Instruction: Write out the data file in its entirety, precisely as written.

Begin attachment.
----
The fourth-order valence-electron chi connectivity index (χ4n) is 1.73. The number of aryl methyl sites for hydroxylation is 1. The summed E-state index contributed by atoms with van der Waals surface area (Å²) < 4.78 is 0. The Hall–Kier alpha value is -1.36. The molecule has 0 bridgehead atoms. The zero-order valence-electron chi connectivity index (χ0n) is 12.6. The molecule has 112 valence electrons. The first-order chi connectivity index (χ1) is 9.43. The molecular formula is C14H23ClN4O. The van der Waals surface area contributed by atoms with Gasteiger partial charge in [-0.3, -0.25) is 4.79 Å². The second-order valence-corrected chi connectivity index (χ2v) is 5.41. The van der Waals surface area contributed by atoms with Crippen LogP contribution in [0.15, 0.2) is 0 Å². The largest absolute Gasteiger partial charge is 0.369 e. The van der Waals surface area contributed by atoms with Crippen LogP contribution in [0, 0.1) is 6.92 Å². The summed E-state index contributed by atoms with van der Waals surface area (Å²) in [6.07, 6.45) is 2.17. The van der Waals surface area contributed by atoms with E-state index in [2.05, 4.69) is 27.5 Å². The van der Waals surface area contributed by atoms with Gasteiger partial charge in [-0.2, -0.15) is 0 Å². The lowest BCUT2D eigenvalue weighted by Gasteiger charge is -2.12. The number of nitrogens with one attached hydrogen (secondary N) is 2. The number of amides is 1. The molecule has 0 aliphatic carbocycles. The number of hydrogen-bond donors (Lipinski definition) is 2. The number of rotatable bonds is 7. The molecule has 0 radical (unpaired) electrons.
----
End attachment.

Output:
The fourth-order valence-electron chi connectivity index (χ4n) is 1.73. The number of aryl methyl sites for hydroxylation is 1. The summed E-state index contributed by atoms with van der Waals surface area (Å²) < 4.78 is 0. The Hall–Kier alpha value is -1.36. The molecule has 0 bridgehead atoms. The zero-order valence-electron chi connectivity index (χ0n) is 12.6. The molecule has 112 valence electrons. The first-order chi connectivity index (χ1) is 9.43. The molecular formula is C14H23ClN4O. The van der Waals surface area contributed by atoms with Gasteiger partial charge in [-0.3, -0.25) is 4.79 Å². The second-order valence-corrected chi connectivity index (χ2v) is 5.41. The van der Waals surface area contributed by atoms with Crippen LogP contribution in [0.15, 0.2) is 0 Å². The largest absolute Gasteiger partial charge is 0.369 e. The van der Waals surface area contributed by atoms with Crippen LogP contribution in [0, 0.1) is 6.92 Å². The summed E-state index contributed by atoms with van der Waals surface area (Å²) in [6.07, 6.45) is 2.17. The van der Waals surface area contributed by atoms with E-state index in [2.05, 4.69) is 27.5 Å². The van der Waals surface area contributed by atoms with Gasteiger partial charge in [-0.2, -0.15) is 0 Å². The lowest BCUT2D eigenvalue weighted by Gasteiger charge is -2.12. The number of nitrogens with one attached hydrogen (secondary N) is 2. The number of amides is 1. The molecule has 0 aliphatic carbocycles. The number of hydrogen-bond donors (Lipinski definition) is 2. The number of rotatable bonds is 7. The molecule has 0 radical (unpaired) electrons.